We have spent years involved with the management of the Center for Medicare and Medicaid Services (CMS) Electronic Health Records (EHR) Incentive Programs which were created by the HITECH Act (2009). These programs were recently renamed Promoting Interoperability (PI) programs. In a nutshell, these programs were tied to the Medicare and Medicaid insurance programs and provided financial incentives over a number of years to ambulatory providers and hospitals to adopt and use EHRs. Vendors submitted their technology products for testing and certification that they performed specific functions and could exchange data using specified message formats.
Adoption was indeed fairly wide-spread; whether the use of EHRs improved the health and quality of care of patients at a reasonable cost is a matter still being debated. As of October 2018 more than $13 billion in incentive funds had been paid to over 460,000 eligible professional and over 13,000 hospitals in the Medicaid incentive program alone. Nearly $25 billion had been paid to over 1 million eligible professionals and more than 15,000 hospitals under the Medicare program.
For public health, these programs have had a significant positive impact on health care providers’ reporting of immunizations, electronic laboratory results, syndromic surveillance indicators, cancer incidents, hospital-acquired infections, and other information, especially where reporting is not mandatory in the jurisdiction.
But the provisions of the HITECH Act are due to expire on September 30, 2021 (see CMS timeline). These are the programs affected:
Promoting Interoperability: Medicaid – This program will in fact end on September 30, 2021. For the last several years, the reporting period has been any continuous 90 day period within a calendar year, though CMS is allowing the 2021 reporting period to extend to December 31, 2021. No payments will be made to any provider after 2021.
Promoting Interoperability: Medicare – While the incentive program will also end on September 30, 2021 and any outstanding incentive payments will stop, we believe the downward payment adjustment (i.e., penalty) for non-participation or non-attestation will stay in place.
The impact on the healthcare community will be significant, and there are still many unanswered questions for the provider community or for public health agencies. While 2021 may seem like it’s far off, here are some issues to consider as we get into 2020:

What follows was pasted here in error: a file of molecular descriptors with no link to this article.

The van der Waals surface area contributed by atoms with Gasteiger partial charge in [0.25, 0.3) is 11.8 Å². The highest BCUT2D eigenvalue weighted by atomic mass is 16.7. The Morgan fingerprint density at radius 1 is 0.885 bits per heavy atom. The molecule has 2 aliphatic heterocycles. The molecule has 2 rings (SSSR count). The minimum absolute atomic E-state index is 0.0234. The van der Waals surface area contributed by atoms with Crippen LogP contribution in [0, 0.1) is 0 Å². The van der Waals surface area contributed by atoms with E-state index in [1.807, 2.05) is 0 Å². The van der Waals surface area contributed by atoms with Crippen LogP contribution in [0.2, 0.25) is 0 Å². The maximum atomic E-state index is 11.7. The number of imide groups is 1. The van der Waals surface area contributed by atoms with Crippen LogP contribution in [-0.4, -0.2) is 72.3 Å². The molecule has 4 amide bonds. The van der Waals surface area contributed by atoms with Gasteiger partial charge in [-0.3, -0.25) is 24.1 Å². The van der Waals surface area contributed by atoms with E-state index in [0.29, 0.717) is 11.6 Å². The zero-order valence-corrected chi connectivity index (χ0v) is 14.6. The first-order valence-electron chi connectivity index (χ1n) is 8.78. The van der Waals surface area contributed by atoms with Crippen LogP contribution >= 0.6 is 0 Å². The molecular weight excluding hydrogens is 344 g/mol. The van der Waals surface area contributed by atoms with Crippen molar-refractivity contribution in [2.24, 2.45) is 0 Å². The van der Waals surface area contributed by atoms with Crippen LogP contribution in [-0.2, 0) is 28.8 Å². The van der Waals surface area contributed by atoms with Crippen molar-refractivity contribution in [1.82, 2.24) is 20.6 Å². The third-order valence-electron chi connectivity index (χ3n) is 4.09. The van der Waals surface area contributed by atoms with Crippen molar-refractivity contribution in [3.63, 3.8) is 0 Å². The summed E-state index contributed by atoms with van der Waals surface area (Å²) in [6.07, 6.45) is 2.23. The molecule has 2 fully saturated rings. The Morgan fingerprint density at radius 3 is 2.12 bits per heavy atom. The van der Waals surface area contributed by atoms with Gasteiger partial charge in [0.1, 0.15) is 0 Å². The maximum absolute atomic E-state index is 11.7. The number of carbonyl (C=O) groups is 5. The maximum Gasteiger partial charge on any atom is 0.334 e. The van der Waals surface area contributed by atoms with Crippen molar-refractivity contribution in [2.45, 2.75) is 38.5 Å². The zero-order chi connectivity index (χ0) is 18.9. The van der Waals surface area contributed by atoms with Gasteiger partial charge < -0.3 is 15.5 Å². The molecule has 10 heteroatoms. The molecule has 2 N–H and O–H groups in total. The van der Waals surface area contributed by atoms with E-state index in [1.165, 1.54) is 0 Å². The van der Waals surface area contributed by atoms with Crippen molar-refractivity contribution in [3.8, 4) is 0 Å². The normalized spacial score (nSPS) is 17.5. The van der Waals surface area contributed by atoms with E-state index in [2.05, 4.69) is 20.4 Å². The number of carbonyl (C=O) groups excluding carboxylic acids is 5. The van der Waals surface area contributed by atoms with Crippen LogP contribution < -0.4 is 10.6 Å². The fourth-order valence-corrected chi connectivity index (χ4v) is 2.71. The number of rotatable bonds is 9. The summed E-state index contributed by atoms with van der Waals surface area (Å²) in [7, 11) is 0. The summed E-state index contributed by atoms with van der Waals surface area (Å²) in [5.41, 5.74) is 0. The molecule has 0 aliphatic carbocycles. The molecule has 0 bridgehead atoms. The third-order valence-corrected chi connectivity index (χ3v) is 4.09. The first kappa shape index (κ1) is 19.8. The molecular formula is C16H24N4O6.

- As Promoting Interoperability requirements fall away, especially for Medicaid-only program participants, jurisdictions may see a drop in public health reporting, especially where reporting is not mandatory.
- Jurisdictions need to be prepared to modify any public websites, educational materials, or other communications related to the Medicaid Promoting Interoperability Program in their states as the program comes to an end. Remember, attestation by eligible providers and hospitals will continue into 2022 so jurisdictions need to be prepared to continue to support any documentation requirements.
- Jurisdictions may want to consider mandatory public health reporting requirements where they might not currently exist. This may require not only strong agency and broader community support and potentially significant lead time to garner legislative support and action.
- The HITECH Act also supported Medicaid 90/10 matching funds for State HIE activities through FY2021, provided through the Implementation Advanced Planning Document (IAPD) process . The availability of this funding will end on September 30, 2021. Jurisdictions must be cognizant of funding request schedules and by when funding must be completed or encumbered..
- Hospitals that have been eligible for both the Medicare and Medicaid PI programs have typically attested to the Medicare program. Starting in 2019 they meet the requirements of the Medicaid PI program as well. Ostensibly, a hospital that was only Medicaid eligible and not Medicare eligible will simply stop participating after 2021.
- Professionals who may have been eligible for both programs were advised by CMS to choose the Medicaid Promoting Interoperability Program since participation is only allowed in one program. As the Medicaid Promoting Interoperability Program is phased out, jurisdictions should be prepared for eligible providers to migrate to the Medicare Promoting Interoperability Program. While the impact on public health reporting should be transparent and seamless, there may be administrative questions as these providers may need to re-register with CMS.
There is a nice article about the sun setting of CMS funding and ongoing Medicaid programs available to public health agencies in the December 2019 edition of the AIRA Snapshots Newsletter.
Thanks to Steve Eichner of the Texas Department of State Health Services for a careful review of this material.
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